File and Directory Removal on a Linux Server

Most of us are accustomed to the comforts of a desktop operating system. Deleting files usually involves clicking on their icons and pressing the delete key or dragging them to the trash. Regardless of which OS you use, you probably rarely drop to the command line to do your deleting.

For a Unix or Linux server user, using the command line is the fastest and most efficient way to remove files. While a graphical web-based file manager may be sufficient for a few files every now and then, real heavy file removal warrants a program that can do it quickly and painlessly.

The rm command

For most tasks, it is sufficient to use the rm command, short for “remove”. To remove a single file, you would type:

rm filename

You can remove a directory using the same command, but without any additional options, rm will give an error that looks like this:

rm: cannot remove `dname’: Is a directory

To remedy this, you need the “-r” option, which tells the delete to be recursive, removing any files or directories contained in the one you want to remove. Be careful with this one.

rm -r dname

On many systems, rm will not prompt you or give any feedback during or after removal of files. This is one reason why it is so fast. In some situations, however, you may want to have some type of prompting, just in case you accidentally tell it to remove the wrong files. With the “-i” option, rm will prompt you before every removal.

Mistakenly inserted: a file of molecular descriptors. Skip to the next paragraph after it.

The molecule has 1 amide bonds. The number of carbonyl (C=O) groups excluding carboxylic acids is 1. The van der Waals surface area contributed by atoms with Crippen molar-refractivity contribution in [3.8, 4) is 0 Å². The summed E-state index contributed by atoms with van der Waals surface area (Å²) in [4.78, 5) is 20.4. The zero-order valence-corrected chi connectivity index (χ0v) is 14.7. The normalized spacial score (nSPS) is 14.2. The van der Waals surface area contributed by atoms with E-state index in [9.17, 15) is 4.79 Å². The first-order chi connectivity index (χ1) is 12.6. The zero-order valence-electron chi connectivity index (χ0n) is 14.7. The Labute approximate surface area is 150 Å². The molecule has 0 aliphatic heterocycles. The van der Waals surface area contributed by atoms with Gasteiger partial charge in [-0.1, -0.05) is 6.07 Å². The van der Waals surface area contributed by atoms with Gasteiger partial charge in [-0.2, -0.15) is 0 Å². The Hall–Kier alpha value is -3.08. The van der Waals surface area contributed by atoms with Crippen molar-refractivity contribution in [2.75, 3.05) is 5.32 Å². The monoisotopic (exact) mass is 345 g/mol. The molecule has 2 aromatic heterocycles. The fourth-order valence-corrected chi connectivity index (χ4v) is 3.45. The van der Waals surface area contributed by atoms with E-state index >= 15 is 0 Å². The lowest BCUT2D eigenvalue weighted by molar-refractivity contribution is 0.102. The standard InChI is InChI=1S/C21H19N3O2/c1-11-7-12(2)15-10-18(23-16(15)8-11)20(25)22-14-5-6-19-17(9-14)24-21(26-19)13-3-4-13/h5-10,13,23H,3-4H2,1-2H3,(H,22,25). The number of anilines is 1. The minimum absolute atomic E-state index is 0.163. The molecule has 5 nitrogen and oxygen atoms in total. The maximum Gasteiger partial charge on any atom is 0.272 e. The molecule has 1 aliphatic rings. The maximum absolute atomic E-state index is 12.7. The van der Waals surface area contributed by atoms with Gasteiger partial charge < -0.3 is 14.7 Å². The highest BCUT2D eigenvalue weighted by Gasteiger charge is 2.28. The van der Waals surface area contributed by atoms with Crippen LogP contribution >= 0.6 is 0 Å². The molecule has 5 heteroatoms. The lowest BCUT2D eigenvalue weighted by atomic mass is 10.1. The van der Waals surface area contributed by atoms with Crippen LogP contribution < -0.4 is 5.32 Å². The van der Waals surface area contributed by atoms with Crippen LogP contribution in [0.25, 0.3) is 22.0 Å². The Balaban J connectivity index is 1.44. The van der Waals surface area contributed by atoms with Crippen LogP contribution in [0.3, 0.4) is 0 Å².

rm -i file1 file2 file3 file4 file5

The output will look like this:

rm: remove regular empty file `file1′? y

rm: remove regular empty file `file2′?

Furthermore, if you want confirmation after each deletion, you can use the “-v” (verbose) option to force rm to provide more information. The output will look like this:

removed `file2′

removed `file3′

If you are receiving prompts or other information and want to ignore all of it, use the “-f” or “–force” option.

rm -r -f file2 file3

For a file with spaces in the name, you will need quotes around it.

rm “a file with spaces”

To remove all of the files in a directory, you can use a * to represent them.

rm – r- f *

To remove only certain file extension types, use * followed by the extension.

rm -r -f *.php

To remove all files that begin with a certain set of characters, place the asterisk at the end.

rm -r -f file*

More drastic measures

While “rm” is not designed to work like a trashcan or recycle bin on your server, it is sometimes possible to recover files or their remnants. In situations where recovery would be less than ideal, you should take more drastic measures to ensure the files are truly gone.

The “shred” command is one such option. Rather than simply removing the file, shred will write over it several times to make sure its contents cannot be easily recovered. For example, file5 is text file that contains a single password. From the command line, type:

shred file5

Open the file to view the contents, and it will now looks something like this:

X^V5{Y^W��t���i^D�� ^G�*c�߀^K /���$ �>Uy�Krǩk^Do`ߩrЩ�:B��T��

If you want shred to also automatically remove the files after writing over them, add the “-u” option or “–remove”.

shred -u files

If you are particularly paranoid and do not believe writing over the files 3 times is enough, you can specify your own number of iterations.

shred –iterations=15

More File Removal Options

As a rule, whenever you make changes to your dedicated server, it is a good idea to have backups. Some web hosts, such as clustered web hosting company, offer backup solutions to customers. It is also a good idea to not get in the habit of deleting files as root unless they are files that only root can delete. Because these tools can delete massive amounts of data in mere seconds, remember to use them carefully.